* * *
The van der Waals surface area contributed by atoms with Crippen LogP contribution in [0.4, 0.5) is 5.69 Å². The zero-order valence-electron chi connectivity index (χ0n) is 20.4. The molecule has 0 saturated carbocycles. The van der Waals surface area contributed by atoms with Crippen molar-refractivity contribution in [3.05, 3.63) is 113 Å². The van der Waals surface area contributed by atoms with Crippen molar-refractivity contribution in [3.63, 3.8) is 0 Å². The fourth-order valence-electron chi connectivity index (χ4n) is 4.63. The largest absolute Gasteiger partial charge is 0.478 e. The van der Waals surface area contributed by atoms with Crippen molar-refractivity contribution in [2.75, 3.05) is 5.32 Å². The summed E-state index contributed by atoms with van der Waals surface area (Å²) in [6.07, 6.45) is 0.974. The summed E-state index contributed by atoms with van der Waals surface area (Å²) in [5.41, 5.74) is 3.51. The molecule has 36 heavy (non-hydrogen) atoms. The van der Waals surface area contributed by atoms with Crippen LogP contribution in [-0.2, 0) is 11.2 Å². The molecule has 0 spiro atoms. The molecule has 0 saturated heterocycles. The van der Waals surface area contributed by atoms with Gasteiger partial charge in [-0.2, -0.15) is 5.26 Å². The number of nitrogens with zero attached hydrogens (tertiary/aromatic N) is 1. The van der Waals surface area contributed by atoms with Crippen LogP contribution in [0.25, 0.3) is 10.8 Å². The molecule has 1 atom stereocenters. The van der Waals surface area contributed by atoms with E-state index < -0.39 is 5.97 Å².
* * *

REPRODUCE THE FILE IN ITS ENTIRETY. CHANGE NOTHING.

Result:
The van der Waals surface area contributed by atoms with Crippen LogP contribution in [0.4, 0.5) is 5.69 Å². The zero-order valence-electron chi connectivity index (χ0n) is 20.4. The molecule has 0 saturated carbocycles. The van der Waals surface area contributed by atoms with Crippen molar-refractivity contribution in [3.05, 3.63) is 113 Å². The van der Waals surface area contributed by atoms with Crippen molar-refractivity contribution in [3.63, 3.8) is 0 Å². The fourth-order valence-electron chi connectivity index (χ4n) is 4.63. The largest absolute Gasteiger partial charge is 0.478 e. The van der Waals surface area contributed by atoms with Crippen molar-refractivity contribution in [2.75, 3.05) is 5.32 Å². The summed E-state index contributed by atoms with van der Waals surface area (Å²) in [6.07, 6.45) is 0.974. The summed E-state index contributed by atoms with van der Waals surface area (Å²) in [5.41, 5.74) is 3.51. The molecule has 36 heavy (non-hydrogen) atoms. The van der Waals surface area contributed by atoms with Crippen LogP contribution in [-0.2, 0) is 11.2 Å². The molecule has 0 spiro atoms. The molecule has 0 saturated heterocycles. The van der Waals surface area contributed by atoms with Gasteiger partial charge in [-0.2, -0.15) is 5.26 Å². The number of nitrogens with zero attached hydrogens (tertiary/aromatic N) is 1. The van der Waals surface area contributed by atoms with Crippen LogP contribution in [0.25, 0.3) is 10.8 Å². The molecule has 1 atom stereocenters. The van der Waals surface area contributed by atoms with E-state index < -0.39 is 5.97 Å².